Friday, October 12, 2007

Infinitely Collectable Books

They exist!

I've just received my copies of the extremely rare limited edition hardcovers of my latest book, What Can Be Saved From the Wreckage? James Branch Cabell in the Twentieth Century. They look good, don't they?

For those who came in late, the text is my rather long (18,000 words, roughly) essay summing up JBC's life and career and passing judgment on every book (somewhere around fifty) in his literary oeuvre. It took me over thirty years to do it, but I tracked down and read every single one.

Henry Wessells has made of this a slim and elegant book, available in trade paperback in an edition of 200. The hardcover, however, is limited to seventeen copies -- signed by myself, the introducer Barry Humphries (best known as Dame Edna Everage), and James Branch Cabell himself. The full explanation was made in an earlier blog entry here.

So, given that Henry surely kept two copies for himself and gave another two to Barry Humphries (himself an avid rare book collector), that means that there are only eleven copies theoretically available to the public. But of course Henry has other friends, and since he's a rare book dealer, many of those friends are collectors. So I'm guessing they're all spoken for already.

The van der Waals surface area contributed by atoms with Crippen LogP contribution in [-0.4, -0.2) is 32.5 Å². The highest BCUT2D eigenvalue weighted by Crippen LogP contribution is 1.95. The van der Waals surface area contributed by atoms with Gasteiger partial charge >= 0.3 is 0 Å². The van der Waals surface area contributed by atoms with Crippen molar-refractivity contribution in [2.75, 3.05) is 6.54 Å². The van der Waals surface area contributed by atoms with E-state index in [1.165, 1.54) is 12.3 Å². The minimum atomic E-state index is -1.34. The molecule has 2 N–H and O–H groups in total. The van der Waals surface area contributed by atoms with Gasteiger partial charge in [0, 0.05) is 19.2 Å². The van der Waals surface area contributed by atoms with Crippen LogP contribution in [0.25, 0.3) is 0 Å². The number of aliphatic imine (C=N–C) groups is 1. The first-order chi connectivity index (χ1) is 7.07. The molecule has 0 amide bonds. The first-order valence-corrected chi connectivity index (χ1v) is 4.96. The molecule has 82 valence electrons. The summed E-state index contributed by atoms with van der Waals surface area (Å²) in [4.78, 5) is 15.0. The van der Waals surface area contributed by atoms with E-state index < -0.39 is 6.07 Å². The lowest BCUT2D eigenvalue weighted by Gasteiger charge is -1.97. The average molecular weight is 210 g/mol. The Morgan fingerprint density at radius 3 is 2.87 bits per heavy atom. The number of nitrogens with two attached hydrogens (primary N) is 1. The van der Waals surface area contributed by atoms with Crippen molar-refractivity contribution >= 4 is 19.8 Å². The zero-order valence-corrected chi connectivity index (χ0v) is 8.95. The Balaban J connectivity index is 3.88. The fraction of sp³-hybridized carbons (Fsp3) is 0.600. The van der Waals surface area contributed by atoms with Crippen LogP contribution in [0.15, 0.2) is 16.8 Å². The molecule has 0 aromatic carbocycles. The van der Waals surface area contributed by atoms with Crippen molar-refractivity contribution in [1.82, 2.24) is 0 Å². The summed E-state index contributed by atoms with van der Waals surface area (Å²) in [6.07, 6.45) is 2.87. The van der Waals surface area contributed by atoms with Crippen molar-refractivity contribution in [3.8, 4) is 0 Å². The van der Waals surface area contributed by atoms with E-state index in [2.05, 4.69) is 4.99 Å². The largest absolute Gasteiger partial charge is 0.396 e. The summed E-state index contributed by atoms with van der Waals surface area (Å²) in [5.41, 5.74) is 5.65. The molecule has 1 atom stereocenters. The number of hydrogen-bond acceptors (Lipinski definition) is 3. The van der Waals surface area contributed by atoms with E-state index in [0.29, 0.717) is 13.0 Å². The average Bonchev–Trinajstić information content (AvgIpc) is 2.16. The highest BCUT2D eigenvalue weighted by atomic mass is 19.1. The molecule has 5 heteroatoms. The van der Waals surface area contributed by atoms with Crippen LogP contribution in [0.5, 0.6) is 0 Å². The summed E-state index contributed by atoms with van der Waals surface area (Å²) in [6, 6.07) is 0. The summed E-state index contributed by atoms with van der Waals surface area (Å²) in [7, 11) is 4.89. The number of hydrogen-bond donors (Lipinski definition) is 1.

And I've got two of them! Which means that it's a particular pity about the coffee rings. And the fact that I seem to have misplaced one. I think I may have accidentally kicked it under the couch.


Richard Mason said...

Might not some carefully orchestrated wear enhance the collectibility of the book? A ringmark left by James Branch Cabell's own coffee mug for example.

I understand that the James Branch Cabell Library has a Starbucks in it.

Michael Swanwick said...

If carefully orchestrated wear and tear makes a book more valuable, then my net worth is increasing daily. Luckily, I have no desire to sell anything, so I'm only harming my heirs. And in the meantime, I console myself with what what Michael Dirda exclaimed upon examining Gardner Dozois's bookshelves: "Gardner, you have the most delightfully READ books I've ever seen!"

What on earth would Cabell have made of the Starbucks? The mind boggles.

Richard Mason said...

The pristine unread books on my shelves are increasing both in absolute numbers and as a percentage. They may already be in the majority. I find it genuinely depressing.